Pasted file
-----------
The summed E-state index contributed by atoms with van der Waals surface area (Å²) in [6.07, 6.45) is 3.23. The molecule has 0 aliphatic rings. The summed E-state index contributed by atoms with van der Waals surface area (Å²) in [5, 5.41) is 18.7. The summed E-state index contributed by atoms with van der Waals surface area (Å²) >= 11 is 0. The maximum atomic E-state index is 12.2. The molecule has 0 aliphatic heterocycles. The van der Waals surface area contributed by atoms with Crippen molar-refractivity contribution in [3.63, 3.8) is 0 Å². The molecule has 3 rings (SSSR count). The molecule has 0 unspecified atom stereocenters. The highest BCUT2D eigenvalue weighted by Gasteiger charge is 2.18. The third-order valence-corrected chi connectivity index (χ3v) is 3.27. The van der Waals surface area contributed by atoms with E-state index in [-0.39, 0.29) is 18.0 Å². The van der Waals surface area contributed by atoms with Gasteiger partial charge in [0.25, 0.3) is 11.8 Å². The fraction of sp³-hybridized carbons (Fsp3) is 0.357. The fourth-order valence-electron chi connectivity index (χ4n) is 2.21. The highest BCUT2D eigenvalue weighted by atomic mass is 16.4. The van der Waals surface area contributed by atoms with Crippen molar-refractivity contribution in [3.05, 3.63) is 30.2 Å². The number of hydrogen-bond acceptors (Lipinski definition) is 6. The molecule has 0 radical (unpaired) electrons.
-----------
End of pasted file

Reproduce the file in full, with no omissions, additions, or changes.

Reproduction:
The summed E-state index contributed by atoms with van der Waals surface area (Å²) in [6.07, 6.45) is 3.23. The molecule has 0 aliphatic rings. The summed E-state index contributed by atoms with van der Waals surface area (Å²) in [5, 5.41) is 18.7. The summed E-state index contributed by atoms with van der Waals surface area (Å²) >= 11 is 0. The maximum atomic E-state index is 12.2. The molecule has 0 aliphatic heterocycles. The van der Waals surface area contributed by atoms with Crippen molar-refractivity contribution in [3.63, 3.8) is 0 Å². The molecule has 3 rings (SSSR count). The molecule has 0 unspecified atom stereocenters. The highest BCUT2D eigenvalue weighted by Gasteiger charge is 2.18. The third-order valence-corrected chi connectivity index (χ3v) is 3.27. The van der Waals surface area contributed by atoms with E-state index in [-0.39, 0.29) is 18.0 Å². The van der Waals surface area contributed by atoms with Gasteiger partial charge in [0.25, 0.3) is 11.8 Å². The fraction of sp³-hybridized carbons (Fsp3) is 0.357. The fourth-order valence-electron chi connectivity index (χ4n) is 2.21. The highest BCUT2D eigenvalue weighted by atomic mass is 16.4. The van der Waals surface area contributed by atoms with Crippen molar-refractivity contribution in [3.05, 3.63) is 30.2 Å². The number of hydrogen-bond acceptors (Lipinski definition) is 6. The molecule has 0 radical (unpaired) electrons.